Give My Regards to Broadway Joyce Berry Joe L Easter William E Foster Margaret Belcher John M Cheatham Ronnie Simpson Under new management county hospital is thriving against all odds Historic fairground gazebo demolished One year later, still no arrests in Rhoden family murders There will be trouble in River City! Monna L Fitzgerald Jesse Carrington Janice M Sowards Rhoden family members make plea for tips in Pike Co murders of loved ones Quilting – the art that’s no longer just for Grandma Young is Adams County recipient of Franklin B. Walter All-Scholastic Award Wenstrup recognized as Community Health Advocate Ready, set, go! 25th annual Egg Hunt draws hundreds Applicants needed for Adams County Fair Queen Humane Society encourages responsible animal ownership ACCS holds annual Science Fair Peebles Elementary names March Students of the Month Pierce fires perfect game as Peebles blanks West Union Hunters preparing for 2017 Wild Turkey Season Lady Hounds fall 12-3 at Lynchburg Dragons lose early lead, drop SHAC match up with Fayetteville, 13-6 Senior Profile: Isaiah Anderson Devils roll to big SHAC win at Ripley Despite soggy night, WUHS hosts annual Invitational Meet Celebrities for a night George F Carr Jr Teresa S Hoskins Mary B McClure Richard B Collins Randall D Fetters Former Manchester officer indicted on five counts WUHS student wins state Beta Club Secretary’s seat OVCTC students part of state competition S.R. 73 closed for culvert replacement Peebles Lions Club holds first Easter Egg Hunt Weyrich graduates with honors from Pittsburgh Institute of Aeronautics North Adams Elementary releases Honor Roll for Third grading Period Scholarships available from Jefferson Alumni Olympic athlete speaks at April 6 SAAM event Venture Hawks end their basketball season with a victory at WUHS Devils baseball sweeps doubleheader from Northwest Greyhounds gain SHAC split, split twinbill with East England signs with Rio Grande golf Pierce fans 16, Lady Indians blank Eastern Brown 4-0 Maybe somebody on the river does have a plan Senior Profile: Ryan Dryden Enjoying the view Still a time for celebration Carl R Brown Lena R Staggs Adams County Crews Schedule Culvert Replacement Projects Merlan Shoemaker Dwayne E Thompson Help is on the line! West Union Elementary honors February Students of the Month WUHS hosts 2017 All-County Arts and Music Festival Ohio Brush Creek Canoe/Kayak Access Grand Opening set for April 20 Kasich cracks down on opiate-based prescriptions West Union High School students have successful trip to State Beta Convention North Adams Beta Club excels at State Convention ACRMC hosts annual Health Fair Robert H Bushman Senior Profile: Skylar Newman Nine-run inning leads Lady Hounds to run rule win over West Union WUHS foursome breaks school record First county baseball battle goes to the Greyhounds On the road, Lady Indians pick up two more SHAC victories Senior Profile: Christa Williams One more ‘shining moment’ for SHAC seniors at C103 All-Star Game Esie M Chandler Phyllis Adkins Former Manchester police deputy faces Grand Jury Indictments Cornell tosses no-hitter, Fenton goes deep, Dragons open season with 11-0 SHAC win over Whiteoak New Verizon store opening in West Union Stephen R Palmer Dual culvert replacements for SR 73 Deana P Grooms Tim Phipps Marcella Walker Alvin R Mitchum Senior Profile: Chase Darnell SHAC hoopsters shine at District 14 All-Star Game Greyhounds run rule St. Pat, 15-0 Indians drop SHAC opener West Union hosts early JH Track Meet North Adams student wins state Beta Club President’s seat Anna B Copas Charles A Nelson Nation’s #1 movie comes to stage Artectis hosts grand opening Waiting for the ax to fall, who’s to blame? WU Seniors going to State Sci. Fair Peebles Elem. releases Honor Roll Finding the strength to endure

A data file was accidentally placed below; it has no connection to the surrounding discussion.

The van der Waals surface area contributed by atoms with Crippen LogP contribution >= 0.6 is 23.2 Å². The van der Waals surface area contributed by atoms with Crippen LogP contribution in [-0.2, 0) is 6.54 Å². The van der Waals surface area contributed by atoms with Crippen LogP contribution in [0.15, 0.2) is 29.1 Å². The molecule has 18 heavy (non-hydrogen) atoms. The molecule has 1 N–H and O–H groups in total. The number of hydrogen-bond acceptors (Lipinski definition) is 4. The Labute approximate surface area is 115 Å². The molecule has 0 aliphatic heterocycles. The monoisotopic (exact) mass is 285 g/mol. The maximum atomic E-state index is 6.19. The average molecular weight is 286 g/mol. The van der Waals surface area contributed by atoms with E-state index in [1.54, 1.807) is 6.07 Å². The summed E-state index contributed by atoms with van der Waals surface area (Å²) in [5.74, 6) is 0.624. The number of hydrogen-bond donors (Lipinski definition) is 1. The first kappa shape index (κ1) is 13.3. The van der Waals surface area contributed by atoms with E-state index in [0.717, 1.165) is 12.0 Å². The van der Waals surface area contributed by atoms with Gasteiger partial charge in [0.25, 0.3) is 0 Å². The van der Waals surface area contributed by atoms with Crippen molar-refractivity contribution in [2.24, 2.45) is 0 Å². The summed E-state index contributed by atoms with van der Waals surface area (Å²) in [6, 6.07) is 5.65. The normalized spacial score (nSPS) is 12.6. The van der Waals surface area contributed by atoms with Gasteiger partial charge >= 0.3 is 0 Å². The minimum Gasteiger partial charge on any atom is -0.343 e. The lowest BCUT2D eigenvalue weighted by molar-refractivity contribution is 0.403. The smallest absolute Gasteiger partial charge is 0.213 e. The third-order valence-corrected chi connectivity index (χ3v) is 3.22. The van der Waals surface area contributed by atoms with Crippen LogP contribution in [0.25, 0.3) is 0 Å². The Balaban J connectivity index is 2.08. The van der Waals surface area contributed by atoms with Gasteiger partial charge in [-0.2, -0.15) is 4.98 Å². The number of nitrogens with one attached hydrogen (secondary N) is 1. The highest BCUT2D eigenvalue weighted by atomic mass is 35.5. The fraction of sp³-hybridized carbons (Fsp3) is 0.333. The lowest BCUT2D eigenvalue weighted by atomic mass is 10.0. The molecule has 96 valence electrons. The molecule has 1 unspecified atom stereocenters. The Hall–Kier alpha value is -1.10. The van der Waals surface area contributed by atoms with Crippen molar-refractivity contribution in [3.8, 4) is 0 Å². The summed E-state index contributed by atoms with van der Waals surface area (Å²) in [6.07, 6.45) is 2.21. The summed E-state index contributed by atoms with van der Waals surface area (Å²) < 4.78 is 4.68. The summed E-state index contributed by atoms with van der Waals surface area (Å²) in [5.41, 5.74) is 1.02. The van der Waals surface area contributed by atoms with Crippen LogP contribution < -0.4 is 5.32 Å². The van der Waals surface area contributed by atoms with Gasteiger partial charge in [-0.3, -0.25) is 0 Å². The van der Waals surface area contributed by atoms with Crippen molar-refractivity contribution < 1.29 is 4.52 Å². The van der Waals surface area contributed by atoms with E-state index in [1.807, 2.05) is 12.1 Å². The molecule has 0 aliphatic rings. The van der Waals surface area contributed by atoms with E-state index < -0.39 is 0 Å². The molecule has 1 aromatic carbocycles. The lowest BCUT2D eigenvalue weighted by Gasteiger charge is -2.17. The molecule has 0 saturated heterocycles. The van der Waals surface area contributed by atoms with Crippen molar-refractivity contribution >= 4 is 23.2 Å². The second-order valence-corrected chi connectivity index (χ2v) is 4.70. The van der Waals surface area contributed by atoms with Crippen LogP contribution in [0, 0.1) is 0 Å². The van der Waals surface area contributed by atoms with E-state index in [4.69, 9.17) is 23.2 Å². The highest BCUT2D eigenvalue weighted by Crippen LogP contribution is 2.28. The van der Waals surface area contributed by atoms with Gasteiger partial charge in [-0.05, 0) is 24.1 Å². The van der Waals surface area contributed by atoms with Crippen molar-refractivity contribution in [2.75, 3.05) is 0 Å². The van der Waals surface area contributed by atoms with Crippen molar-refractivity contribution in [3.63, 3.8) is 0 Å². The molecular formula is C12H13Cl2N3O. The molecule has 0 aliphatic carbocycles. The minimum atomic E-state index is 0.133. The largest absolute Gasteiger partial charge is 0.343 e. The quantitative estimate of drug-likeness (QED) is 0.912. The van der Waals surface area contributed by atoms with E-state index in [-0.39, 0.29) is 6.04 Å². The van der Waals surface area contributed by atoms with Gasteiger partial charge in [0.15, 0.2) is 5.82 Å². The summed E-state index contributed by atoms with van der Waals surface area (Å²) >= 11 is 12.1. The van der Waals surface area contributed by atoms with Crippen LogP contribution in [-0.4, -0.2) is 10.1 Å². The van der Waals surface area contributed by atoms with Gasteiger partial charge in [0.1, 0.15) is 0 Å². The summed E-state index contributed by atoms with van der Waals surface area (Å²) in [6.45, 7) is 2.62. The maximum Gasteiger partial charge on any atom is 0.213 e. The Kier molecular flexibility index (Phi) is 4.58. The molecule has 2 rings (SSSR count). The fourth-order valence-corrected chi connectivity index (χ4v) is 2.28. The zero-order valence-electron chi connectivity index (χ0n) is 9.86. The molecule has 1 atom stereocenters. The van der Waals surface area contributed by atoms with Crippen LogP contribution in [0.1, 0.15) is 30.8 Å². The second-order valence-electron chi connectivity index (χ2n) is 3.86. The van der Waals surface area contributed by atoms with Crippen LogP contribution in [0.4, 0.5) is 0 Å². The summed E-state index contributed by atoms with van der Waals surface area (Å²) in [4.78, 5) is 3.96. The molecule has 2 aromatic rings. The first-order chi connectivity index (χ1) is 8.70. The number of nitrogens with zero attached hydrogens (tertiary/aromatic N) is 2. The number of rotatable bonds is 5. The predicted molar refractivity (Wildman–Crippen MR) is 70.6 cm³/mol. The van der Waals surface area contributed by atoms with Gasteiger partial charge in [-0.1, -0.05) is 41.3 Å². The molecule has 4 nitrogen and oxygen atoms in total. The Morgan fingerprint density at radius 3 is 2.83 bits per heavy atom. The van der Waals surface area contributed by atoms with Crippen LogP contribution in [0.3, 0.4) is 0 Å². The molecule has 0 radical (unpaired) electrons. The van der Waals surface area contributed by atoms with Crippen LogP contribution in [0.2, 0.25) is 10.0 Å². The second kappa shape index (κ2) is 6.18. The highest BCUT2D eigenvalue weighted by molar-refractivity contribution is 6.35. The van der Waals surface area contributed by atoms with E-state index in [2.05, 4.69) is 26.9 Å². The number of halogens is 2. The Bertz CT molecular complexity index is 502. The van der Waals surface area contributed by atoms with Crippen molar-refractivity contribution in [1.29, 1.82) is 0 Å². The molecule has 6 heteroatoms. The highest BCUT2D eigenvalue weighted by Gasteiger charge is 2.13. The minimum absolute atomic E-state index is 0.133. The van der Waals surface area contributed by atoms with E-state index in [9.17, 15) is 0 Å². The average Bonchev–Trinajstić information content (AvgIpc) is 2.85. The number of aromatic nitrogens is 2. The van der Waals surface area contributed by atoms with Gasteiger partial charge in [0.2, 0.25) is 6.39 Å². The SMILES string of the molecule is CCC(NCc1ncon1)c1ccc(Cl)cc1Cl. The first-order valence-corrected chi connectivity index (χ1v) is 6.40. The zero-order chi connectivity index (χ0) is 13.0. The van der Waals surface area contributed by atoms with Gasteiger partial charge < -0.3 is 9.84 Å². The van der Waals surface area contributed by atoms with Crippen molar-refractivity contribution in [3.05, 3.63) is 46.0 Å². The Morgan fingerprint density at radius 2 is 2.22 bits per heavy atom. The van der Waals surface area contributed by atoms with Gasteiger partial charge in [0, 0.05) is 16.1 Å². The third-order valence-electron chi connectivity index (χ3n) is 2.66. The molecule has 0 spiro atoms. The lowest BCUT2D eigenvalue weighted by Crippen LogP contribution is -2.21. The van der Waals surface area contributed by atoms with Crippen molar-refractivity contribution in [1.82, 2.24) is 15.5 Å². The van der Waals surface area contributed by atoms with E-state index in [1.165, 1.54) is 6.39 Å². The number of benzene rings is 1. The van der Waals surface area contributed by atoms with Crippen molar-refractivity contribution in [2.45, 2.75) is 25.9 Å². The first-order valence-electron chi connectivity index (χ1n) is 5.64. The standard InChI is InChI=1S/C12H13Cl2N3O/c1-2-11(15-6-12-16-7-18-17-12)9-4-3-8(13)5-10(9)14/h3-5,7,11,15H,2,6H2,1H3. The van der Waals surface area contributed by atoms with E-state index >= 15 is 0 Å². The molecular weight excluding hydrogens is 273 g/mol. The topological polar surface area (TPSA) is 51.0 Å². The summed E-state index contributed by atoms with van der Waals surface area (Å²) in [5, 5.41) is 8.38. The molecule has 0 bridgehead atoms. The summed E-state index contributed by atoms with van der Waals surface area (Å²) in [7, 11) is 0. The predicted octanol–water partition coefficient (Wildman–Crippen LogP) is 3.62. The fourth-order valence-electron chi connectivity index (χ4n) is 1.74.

I’ve been thinking about that word acceptance